The Berkeley, Wilton Place, SW1X 7RL
020 7235 1010, www.the-berkeley.co.uk
Cost per person without wine: £45
PIERRE Koffmann closed his famous London restaurant, La Tante Claire, back in 2003, and promptly vanished from the restaurant scene. Rather than dissipate, the reverential awe that people attached to Koffmann and his cooking – La Tante Claire was one of very few London restaurants to garner three Michelin stars – grew into a kind of mystique. Like a rock band that had split up at the height of their fame, he left the crowd wanting more and those who’d never seen him – like me – wondering what they’d missed.
Then, as it were, he reformed. Late last year he suddenly popped up on the Selfridges rooftop with a temporary restaurant that had people falling over themselves to get a table. The response was ecstatic, and now the good ship Koffmann has sailed back into the harbour permanently, docking at The Berkeley hotel, original home of La Tante Claire.
Unfortunately, that means being in the Berkely’s basement, in the space occupied until April this year by Gordon Ramsey’s brasserie, the Boxwood Café. I can’t say I like it. A dour, windowless cave of a place, its muted greens and browns carry little charm or character. You should aim to sit at one of the discrete, comfy-looking banquette tables round the sides of the room. We were plonked in the central portion near the entrance to the kitchen, which felt like sitting on the middle of a runway, with the risk of being run over by a careening waiter at any moment.
much for the room, but of course that’s not why we’re here. We’re visiting Koffmann’s to pay homage, to find out where the mystique meets the man. That may be our aim; the aim of the man himself is to celebrate the most rustic wonders of French food and drink. Both the wine list and the cheese selection carry only French options; local tipples from Koffmann’s native Gascony, like pousse rapiere and floc de gascogne, occupy the list of aperitifs; the menu is in French capitals (with little English translations).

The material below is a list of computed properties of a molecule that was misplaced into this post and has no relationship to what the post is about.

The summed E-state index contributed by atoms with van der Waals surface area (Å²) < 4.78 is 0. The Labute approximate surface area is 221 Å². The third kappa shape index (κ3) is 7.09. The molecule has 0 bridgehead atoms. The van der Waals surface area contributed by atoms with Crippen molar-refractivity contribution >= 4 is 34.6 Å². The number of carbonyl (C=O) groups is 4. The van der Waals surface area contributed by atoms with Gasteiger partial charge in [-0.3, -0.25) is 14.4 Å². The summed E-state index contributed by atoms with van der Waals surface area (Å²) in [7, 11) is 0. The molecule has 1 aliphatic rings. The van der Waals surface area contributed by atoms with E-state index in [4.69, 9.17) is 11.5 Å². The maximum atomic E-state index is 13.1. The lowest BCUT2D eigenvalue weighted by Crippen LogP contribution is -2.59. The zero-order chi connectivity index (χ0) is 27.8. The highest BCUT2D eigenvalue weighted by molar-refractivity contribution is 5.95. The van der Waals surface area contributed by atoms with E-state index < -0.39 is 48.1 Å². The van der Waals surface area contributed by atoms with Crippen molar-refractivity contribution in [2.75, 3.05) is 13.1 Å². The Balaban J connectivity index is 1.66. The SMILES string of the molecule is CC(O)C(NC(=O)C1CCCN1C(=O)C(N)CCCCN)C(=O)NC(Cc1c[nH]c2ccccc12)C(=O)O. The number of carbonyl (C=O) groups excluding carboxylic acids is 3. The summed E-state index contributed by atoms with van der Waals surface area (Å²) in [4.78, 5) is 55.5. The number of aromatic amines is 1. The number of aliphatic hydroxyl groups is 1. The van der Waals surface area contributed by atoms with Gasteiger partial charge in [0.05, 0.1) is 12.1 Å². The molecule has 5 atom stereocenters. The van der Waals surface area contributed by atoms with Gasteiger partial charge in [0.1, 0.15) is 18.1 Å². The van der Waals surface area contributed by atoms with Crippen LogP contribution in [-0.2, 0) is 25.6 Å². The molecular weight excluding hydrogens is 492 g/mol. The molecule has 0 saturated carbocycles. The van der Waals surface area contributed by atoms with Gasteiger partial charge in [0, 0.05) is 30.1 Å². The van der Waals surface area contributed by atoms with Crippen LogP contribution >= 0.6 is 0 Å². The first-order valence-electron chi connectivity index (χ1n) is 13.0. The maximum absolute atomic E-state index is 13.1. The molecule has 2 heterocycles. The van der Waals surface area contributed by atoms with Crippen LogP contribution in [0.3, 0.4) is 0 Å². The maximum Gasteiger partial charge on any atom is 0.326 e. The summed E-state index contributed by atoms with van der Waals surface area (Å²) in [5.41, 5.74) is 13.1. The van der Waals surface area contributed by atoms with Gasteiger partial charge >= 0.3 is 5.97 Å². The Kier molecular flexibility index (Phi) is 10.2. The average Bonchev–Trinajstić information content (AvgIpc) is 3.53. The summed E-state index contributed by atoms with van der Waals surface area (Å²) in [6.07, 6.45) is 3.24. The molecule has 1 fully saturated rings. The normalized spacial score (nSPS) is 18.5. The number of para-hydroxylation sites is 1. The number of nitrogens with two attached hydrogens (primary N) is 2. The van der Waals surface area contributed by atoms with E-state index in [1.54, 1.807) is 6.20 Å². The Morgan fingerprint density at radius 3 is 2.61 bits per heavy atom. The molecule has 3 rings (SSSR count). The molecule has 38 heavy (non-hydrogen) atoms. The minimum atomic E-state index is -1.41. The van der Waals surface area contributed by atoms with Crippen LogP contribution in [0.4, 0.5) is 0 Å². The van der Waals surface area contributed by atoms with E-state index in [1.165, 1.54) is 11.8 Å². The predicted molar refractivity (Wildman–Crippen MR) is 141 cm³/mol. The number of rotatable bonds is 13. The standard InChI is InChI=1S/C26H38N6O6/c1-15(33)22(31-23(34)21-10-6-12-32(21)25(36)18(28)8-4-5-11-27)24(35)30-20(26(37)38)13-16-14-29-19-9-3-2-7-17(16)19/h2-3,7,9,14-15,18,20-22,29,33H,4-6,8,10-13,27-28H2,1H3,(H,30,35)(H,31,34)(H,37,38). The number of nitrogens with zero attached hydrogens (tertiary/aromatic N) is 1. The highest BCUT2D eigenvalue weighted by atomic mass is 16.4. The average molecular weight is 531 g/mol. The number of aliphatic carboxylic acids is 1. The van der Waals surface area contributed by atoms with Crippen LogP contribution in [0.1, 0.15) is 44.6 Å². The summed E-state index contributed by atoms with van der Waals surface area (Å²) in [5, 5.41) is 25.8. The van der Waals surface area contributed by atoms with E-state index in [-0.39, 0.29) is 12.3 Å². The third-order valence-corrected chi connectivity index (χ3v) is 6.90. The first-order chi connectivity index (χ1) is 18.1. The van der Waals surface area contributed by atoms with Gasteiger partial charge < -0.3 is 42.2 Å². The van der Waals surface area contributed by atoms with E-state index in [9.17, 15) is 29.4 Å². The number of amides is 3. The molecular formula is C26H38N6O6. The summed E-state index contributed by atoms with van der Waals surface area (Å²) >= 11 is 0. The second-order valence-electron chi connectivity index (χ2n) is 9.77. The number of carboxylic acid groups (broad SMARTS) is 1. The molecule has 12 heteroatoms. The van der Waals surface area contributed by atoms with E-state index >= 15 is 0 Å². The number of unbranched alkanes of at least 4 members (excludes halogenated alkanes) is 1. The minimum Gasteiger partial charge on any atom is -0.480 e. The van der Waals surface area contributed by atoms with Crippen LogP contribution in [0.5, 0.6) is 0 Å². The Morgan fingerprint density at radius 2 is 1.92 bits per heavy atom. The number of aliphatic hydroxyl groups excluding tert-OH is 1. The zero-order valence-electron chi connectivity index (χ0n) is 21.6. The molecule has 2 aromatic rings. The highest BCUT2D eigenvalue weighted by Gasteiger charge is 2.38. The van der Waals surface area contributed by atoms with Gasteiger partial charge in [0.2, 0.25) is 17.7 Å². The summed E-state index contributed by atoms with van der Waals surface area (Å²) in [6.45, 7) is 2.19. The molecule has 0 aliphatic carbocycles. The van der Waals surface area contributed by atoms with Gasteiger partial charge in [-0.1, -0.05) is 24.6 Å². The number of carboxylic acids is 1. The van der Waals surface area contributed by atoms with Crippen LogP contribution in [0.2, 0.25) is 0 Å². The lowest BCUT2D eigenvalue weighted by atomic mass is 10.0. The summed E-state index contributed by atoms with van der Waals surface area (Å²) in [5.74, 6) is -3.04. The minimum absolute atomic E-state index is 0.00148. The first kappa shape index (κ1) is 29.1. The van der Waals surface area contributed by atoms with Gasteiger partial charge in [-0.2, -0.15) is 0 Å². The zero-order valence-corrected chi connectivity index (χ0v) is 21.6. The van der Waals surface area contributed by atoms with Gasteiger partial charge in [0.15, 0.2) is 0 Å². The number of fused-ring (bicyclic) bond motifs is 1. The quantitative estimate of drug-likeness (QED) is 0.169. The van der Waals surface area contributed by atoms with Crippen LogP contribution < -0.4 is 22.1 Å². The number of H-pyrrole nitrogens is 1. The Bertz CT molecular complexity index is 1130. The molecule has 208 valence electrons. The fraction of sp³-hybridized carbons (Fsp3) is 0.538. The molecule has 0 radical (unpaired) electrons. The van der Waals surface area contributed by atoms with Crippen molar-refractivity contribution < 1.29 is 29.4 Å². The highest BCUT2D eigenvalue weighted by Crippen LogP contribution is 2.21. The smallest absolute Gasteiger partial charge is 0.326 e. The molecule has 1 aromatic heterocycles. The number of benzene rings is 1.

My friend decided, therefore, that it was only appropriate to start with snails. A pretty mini casserole pot arrived containing snails and girolle mushrooms on a dollop of velvety mashed potato and under a foamy sauce of garlic and herbs. This was faultless – as light as anything, but earthy and homely and nostalgic too. I went for mackerel terrine – a cross-cut of marinated fish, served chilled and tasting so fresh it practically sparkled. Tiny bits of dill secreted themselves in the terrine jelly, and a dab of cranberry jus and caramelised croutons made this terrifically enlivening. I’d love to have it for breakfast.
Koffmann’s signature dish is pig’s trotter stuffed with sweetbreads and morels, which my friend had as his main, while I went for braised beef cheeks. Both were marvellous. The trotter was rich, fulsome and complex, the soft pork meat and its stuffing suffusing into a glorious mulch. The beef cheeks melted tenderly at the gentlest prod of a fork, and the red wine gravy they swam in was magnificent. Both came with mash, and we were also given a cone of frites to share, wrapped in a copy of that day’s Le Monde. Hardly necessary, but we wolfed them down anyway. Carb counts be damned.
For deserts I went for chocolate mousse and my friend had a selection from the knock-out range of cheeses. The mousse, made with bitter dark chocolate, was deep and silky, with a layer of orange puree lurking at the bottom.
There’s little that’s ostentatious about Koffmann’s cooking – this isn’t about trying to impress you or win you over with needless flourishes. It’s fun, celebratory, and hearty – everything the room is not, in fact.